Only five countries have extended universal voting rights to non-citizen residents for all political spheres (local, intermediate and national): Uruguay in 1934, New Zealand in 1975, Chile in 1980, Malawi in 1994, and Ecuador in 2008. These cases constitute a unique intercontinental medley and an opportunity to study the conditions behind such revolutionary change. Through a calibrated comparative strategy based on most similar system designs (inspired by Mill’s method of difference) using QCA, this paper finds that the extension of national voting rights to non-citizen residents transpired in two distinct scenarios. The first setting (Chile, New Zealand, and Uruguay) took place within unitary states with already-existing local voting rights for non-citizen residents and settler trajectories, but that were not undergoing a liberalisation process. On the other hand, the second configuration (Ecuador and Malawi) developed within unitary states that recognised nationality by ius soli and were going through a process of liberalisation, but without previous local voting rights for non-citizen residents or a settler trajectory. To our best knowledge, this paper offers the first cross-national explanation that involves all cases that have broadened their respective political communities (demoi) to include national voting rights to all non-citizen residents.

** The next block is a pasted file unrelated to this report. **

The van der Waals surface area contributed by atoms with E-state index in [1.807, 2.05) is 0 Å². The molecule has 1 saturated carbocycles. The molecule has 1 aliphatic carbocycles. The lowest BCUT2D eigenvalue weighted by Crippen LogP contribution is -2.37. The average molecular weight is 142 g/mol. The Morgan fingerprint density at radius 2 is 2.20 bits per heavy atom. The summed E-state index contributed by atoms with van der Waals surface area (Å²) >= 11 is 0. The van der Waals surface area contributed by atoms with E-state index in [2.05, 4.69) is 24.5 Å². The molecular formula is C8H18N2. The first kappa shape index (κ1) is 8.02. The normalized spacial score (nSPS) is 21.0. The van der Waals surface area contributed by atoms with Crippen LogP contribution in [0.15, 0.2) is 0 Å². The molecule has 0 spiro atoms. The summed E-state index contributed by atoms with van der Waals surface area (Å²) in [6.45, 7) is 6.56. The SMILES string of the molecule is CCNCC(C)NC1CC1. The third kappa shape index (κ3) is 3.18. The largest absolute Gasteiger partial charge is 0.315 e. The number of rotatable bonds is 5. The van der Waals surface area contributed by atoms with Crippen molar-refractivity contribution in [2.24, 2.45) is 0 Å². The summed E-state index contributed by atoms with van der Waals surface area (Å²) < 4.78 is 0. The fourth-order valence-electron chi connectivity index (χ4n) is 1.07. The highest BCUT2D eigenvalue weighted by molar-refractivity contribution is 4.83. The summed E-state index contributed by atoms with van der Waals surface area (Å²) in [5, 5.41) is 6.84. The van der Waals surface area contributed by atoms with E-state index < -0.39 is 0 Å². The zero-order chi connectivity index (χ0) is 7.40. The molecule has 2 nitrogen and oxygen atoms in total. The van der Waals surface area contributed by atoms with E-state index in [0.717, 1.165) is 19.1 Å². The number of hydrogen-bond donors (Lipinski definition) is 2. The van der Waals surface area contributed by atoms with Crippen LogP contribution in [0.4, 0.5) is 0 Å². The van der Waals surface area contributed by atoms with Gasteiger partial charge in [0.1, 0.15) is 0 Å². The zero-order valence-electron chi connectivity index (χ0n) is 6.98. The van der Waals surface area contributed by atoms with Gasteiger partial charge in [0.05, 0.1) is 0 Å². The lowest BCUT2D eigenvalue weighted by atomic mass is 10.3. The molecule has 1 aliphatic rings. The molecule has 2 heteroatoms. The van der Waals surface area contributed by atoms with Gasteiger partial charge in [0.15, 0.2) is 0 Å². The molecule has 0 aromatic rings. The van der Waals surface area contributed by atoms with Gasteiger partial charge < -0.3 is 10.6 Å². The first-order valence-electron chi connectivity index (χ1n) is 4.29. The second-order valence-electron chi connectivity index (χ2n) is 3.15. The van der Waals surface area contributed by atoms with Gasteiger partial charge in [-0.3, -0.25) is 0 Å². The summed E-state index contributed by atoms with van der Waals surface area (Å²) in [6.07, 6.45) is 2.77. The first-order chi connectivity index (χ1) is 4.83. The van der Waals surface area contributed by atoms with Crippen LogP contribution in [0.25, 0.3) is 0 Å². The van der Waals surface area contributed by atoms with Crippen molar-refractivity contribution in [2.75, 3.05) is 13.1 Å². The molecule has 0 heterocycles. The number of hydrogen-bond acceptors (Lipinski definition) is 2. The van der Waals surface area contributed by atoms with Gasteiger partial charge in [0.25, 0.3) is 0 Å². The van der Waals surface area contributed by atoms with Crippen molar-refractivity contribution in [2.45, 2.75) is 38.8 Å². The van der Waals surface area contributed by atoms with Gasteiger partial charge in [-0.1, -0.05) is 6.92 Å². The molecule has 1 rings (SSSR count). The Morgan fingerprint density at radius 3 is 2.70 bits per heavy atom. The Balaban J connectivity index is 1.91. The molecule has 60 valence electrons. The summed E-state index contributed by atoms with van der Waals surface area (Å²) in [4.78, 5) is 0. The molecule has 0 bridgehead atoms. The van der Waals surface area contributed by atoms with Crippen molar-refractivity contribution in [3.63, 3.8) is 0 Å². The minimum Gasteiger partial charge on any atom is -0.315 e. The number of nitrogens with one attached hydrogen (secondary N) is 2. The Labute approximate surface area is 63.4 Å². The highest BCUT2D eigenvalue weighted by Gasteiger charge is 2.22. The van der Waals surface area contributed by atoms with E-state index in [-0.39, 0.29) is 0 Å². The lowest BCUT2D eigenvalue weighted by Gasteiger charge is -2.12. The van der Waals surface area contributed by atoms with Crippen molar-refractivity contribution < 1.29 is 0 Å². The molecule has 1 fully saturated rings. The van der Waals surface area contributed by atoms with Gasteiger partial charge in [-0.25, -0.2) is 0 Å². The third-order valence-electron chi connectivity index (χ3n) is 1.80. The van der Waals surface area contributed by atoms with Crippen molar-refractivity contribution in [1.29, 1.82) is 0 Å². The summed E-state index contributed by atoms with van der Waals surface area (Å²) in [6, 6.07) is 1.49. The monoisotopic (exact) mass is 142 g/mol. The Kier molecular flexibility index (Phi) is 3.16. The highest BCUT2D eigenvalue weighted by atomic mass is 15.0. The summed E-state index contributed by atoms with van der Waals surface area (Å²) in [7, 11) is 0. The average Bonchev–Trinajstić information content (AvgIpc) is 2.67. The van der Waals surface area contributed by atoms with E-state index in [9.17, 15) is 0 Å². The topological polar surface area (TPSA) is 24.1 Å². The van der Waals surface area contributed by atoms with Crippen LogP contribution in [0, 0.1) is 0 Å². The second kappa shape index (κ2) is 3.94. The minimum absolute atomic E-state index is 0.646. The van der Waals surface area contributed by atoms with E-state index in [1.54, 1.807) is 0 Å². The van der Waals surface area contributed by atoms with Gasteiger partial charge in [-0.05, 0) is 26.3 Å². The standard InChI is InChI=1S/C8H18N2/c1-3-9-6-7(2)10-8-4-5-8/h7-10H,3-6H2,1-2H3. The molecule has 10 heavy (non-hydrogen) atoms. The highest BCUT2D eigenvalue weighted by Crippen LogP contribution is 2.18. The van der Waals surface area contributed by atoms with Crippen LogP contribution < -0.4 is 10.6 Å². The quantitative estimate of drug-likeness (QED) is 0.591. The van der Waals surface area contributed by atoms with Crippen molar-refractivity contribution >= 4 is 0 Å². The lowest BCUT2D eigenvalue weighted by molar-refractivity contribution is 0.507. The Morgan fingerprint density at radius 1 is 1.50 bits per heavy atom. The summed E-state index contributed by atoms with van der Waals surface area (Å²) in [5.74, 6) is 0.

David Altman, Sergio Huertas-Hernández, and Clemente T. Sánchez, “Two paths towards the exceptional extension of national voting rights to non-citizen residents“, Journal of Ethnic and Migration Studies, 2023.